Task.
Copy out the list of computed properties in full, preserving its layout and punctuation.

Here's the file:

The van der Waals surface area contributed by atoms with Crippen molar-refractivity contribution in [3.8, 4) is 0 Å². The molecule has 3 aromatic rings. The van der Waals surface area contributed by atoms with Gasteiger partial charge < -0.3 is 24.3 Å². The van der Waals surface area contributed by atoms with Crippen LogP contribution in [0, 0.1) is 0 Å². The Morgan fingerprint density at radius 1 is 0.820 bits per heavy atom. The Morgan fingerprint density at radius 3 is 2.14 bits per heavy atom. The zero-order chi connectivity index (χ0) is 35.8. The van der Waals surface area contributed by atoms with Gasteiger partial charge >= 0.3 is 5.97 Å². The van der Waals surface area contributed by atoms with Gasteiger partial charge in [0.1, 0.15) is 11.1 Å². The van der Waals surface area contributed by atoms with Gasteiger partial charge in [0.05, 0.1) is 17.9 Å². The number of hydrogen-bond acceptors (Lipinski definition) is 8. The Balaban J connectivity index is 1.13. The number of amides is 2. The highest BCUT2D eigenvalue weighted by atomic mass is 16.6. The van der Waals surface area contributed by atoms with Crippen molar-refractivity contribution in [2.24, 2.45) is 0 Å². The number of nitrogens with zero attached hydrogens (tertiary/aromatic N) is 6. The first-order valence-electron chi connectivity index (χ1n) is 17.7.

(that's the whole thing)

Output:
The van der Waals surface area contributed by atoms with Crippen molar-refractivity contribution in [3.8, 4) is 0 Å². The molecule has 3 aromatic rings. The van der Waals surface area contributed by atoms with Gasteiger partial charge < -0.3 is 24.3 Å². The van der Waals surface area contributed by atoms with Crippen LogP contribution in [0, 0.1) is 0 Å². The Morgan fingerprint density at radius 1 is 0.820 bits per heavy atom. The Morgan fingerprint density at radius 3 is 2.14 bits per heavy atom. The zero-order chi connectivity index (χ0) is 35.8. The van der Waals surface area contributed by atoms with Gasteiger partial charge >= 0.3 is 5.97 Å². The van der Waals surface area contributed by atoms with Gasteiger partial charge in [0.1, 0.15) is 11.1 Å². The van der Waals surface area contributed by atoms with Gasteiger partial charge in [0.05, 0.1) is 17.9 Å². The number of hydrogen-bond acceptors (Lipinski definition) is 8. The Balaban J connectivity index is 1.13. The number of amides is 2. The highest BCUT2D eigenvalue weighted by atomic mass is 16.6. The van der Waals surface area contributed by atoms with Crippen molar-refractivity contribution in [2.24, 2.45) is 0 Å². The number of nitrogens with zero attached hydrogens (tertiary/aromatic N) is 6. The first-order valence-electron chi connectivity index (χ1n) is 17.7.